Formally created in 1937 under the Admiralty control, British Fleet Air Arm had a chequered history. At the onset of World War II the FAA consisted of 20 Squadrons with only 232 aircraft. By the end of the war their strength grew to 3700 aircraft, 72000 officers and men 59 aircraft carriers and 56 air stations all over the world. However, the problem that FAA came to cope with throughout the war was lack of modern carrier-borne combat aircraft.
In domestic aircraft production, vast majority of resources for the development and production of new and better aircraft was given to the Royal Air Force and not to the FAA. This situation was apparent already before the war: despite all-out rearmament programme changing the face of the RAF during the years 1936-1939, the FAA entered the war having only the antique Fairey Swordfish torpedo aircraft and the Blackburn Skua as fighter and dive-bomber.
While both the Hawker Hurricane and the Supermarine Spitfire were eventually developed to into hooked fighters, they arrived late and were at best stop-gap measures that were never available in sufficient numbers. On some occasions during the first war years the Royal Navy acquired batches of aircraft that were originally purchased by other countries like France, Greece, etc. which had never reached their buyers due to German advances. Most notably, Grumman Martlet entered the FAA service this way.
It wasn't before the implementation of Lend-Lease program, approved by the US Congress on March 11th 1941, that the FAA could do something about equipment shortages by acquiring and operating large numbers of American aircraft.
Readers will remember that I'm in the process of modelling all aircraft flown by RAF and FAA during World War II. The previously shown parts of my work include:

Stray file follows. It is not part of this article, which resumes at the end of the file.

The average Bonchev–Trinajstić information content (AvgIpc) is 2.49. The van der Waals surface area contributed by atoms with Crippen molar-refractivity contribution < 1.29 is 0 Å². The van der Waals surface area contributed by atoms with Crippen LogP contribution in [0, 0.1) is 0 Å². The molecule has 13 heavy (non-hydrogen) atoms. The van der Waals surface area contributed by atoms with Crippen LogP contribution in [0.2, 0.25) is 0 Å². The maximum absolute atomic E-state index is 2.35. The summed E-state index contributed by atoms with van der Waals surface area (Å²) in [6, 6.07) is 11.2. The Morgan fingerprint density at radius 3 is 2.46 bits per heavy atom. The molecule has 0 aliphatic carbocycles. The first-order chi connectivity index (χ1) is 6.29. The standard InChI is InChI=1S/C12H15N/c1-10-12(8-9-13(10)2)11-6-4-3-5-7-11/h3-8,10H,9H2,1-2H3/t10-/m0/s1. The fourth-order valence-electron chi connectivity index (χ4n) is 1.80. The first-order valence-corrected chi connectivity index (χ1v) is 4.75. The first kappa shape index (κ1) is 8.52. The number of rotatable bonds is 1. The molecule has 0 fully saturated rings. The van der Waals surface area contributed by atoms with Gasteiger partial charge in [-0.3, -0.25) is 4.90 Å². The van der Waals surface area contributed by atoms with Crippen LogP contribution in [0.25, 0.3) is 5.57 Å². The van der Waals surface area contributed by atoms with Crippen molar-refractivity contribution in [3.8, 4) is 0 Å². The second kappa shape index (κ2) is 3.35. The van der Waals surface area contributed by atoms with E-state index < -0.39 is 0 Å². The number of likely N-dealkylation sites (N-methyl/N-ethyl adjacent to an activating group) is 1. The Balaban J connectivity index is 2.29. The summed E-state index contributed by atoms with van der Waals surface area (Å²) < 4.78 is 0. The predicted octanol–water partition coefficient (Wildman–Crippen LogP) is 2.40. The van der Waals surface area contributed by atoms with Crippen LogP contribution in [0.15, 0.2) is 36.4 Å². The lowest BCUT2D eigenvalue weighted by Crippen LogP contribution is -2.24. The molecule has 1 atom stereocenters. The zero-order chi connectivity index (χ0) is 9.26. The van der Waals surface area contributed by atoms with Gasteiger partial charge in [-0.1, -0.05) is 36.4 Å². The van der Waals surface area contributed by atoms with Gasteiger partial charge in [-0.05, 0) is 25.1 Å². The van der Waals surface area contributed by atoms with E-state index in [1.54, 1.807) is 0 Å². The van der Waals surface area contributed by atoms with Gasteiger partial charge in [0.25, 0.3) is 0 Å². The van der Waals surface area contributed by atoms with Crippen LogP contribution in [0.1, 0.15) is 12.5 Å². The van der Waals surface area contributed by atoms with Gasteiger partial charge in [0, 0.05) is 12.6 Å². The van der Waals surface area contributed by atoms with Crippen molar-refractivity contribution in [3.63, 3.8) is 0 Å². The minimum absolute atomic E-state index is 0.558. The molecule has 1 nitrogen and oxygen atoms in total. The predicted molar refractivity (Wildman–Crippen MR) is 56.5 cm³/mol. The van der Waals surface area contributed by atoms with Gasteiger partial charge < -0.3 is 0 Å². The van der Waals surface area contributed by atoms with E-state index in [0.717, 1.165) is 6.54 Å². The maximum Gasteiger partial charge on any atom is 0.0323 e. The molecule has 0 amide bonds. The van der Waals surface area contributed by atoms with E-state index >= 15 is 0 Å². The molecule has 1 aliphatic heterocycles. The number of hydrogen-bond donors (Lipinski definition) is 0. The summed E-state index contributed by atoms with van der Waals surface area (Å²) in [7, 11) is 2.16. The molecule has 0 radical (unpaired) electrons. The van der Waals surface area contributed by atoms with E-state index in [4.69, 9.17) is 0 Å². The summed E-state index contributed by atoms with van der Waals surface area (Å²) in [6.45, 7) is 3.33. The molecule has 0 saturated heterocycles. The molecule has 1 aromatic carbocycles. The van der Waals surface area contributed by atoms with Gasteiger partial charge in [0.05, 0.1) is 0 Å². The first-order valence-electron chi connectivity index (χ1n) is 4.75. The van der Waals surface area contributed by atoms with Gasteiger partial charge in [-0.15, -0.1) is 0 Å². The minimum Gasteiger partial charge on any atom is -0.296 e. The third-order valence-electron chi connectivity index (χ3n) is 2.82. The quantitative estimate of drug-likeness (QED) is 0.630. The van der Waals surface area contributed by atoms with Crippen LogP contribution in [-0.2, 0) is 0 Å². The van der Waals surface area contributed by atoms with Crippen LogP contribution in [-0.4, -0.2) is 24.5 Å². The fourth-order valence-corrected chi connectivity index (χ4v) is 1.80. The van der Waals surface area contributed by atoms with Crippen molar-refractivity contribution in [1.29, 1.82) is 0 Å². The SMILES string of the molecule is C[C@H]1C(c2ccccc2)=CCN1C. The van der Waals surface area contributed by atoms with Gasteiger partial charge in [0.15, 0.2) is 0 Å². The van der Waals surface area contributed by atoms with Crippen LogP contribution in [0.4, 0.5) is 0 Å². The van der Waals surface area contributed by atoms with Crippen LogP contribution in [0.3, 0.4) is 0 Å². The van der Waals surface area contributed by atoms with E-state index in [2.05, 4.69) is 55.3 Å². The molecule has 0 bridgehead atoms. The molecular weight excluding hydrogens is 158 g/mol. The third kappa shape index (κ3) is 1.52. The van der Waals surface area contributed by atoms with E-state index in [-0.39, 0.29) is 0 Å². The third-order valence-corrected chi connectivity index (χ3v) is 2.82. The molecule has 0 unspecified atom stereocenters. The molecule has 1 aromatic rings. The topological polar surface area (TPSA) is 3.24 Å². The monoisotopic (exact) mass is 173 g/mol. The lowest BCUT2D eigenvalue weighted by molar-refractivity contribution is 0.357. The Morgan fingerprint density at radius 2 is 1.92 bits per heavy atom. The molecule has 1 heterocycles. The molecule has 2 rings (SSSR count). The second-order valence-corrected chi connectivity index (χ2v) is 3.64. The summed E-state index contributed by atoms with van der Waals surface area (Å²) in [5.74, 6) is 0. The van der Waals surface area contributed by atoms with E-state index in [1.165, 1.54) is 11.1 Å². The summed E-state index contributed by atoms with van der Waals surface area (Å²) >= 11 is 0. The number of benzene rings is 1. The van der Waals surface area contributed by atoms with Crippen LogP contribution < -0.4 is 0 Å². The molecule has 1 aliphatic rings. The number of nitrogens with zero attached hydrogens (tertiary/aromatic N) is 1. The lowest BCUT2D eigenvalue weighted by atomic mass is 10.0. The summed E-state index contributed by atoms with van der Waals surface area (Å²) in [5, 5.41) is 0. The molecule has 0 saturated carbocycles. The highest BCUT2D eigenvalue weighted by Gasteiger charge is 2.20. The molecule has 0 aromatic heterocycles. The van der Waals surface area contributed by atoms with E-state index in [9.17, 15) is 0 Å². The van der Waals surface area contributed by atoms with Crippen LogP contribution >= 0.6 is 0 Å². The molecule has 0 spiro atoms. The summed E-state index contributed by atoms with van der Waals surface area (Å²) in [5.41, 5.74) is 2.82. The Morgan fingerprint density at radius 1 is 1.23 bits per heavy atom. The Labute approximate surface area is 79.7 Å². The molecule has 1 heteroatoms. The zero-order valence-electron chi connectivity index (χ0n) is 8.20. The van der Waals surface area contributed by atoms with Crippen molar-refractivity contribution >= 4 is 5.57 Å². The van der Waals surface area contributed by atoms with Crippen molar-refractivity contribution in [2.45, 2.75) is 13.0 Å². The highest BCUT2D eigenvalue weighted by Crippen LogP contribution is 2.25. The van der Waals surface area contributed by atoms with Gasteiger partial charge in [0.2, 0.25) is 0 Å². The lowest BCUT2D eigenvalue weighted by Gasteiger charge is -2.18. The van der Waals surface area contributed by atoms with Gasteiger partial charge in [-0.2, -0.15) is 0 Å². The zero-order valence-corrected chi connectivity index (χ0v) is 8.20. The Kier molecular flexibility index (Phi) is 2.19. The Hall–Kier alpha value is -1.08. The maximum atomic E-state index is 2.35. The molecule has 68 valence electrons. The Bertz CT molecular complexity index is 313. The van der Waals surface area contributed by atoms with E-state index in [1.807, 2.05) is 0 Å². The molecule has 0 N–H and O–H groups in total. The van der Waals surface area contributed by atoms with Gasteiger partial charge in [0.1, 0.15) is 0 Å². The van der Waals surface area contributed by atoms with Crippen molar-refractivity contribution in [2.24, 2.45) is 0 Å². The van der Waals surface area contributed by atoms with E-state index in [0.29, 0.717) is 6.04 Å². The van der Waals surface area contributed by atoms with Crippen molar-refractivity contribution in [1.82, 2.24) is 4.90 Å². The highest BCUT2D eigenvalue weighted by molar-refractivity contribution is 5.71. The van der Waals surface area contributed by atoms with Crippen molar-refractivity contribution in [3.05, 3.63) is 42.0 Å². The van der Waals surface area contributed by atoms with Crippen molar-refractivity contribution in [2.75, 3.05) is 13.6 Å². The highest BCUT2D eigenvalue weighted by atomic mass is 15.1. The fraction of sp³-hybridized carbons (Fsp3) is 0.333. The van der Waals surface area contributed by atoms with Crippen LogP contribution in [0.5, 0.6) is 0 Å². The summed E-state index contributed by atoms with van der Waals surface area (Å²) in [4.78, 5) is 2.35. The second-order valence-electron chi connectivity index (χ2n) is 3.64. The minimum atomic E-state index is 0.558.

The aim of this sub-collection is showing all types of American aircraft which were tested and used by the Fleet Air Arm including the Commonwealth (Australia and New Zeeland), from the beginning to the end of the conflict. The series includes 63 models, all in 1/72 scale. Some of the models were made together with my son as teamwork.
Listed chronologically in order of FAA acquisition, the models are:
As always I tried to show all the different marks, significant colour schemes and markings for each type. In some particular cases some of the aircraft were also modified in the UK to perform special trials, making them unique that way.
Most of the aforementioned aircraft are available as 1/72 plastic kits. This made it relatively easy to produce the models and the building pace could be kept at the high level. Fortunately there was also plenty of reference information regarding these aircraft, for example in the Warpaint series, Squadron/Signal In Action, old trusty Profiles and other books on FAA. Of the latter, Lend Lease aircraft in WWII by Arthur Parcey guided me throughout this adventure.
Here is a brief description of each model. We'll start in chronological order meaning that first to follow are a few odd and rather unsuccessful birds, followed by the first undisputed import success in the FAA service, the Grumman Martlet/Wildcat.
Curtiss SBC-4 Helldiver was originally purchased by France but the fall of this country, five aircraft of the original order went to UK where they were designated Cleveland Mk. I and marked with serial numbers AS467-471. The aircraft were found unsuitable for combat use and became training and instructional airframes.
Buffalos arrived in the UK delivered to ex-Belgian contract (USA designation F2A-3). The aircraft went to Royal Navy in September 1941 and underwent service trails on HMS Eagle.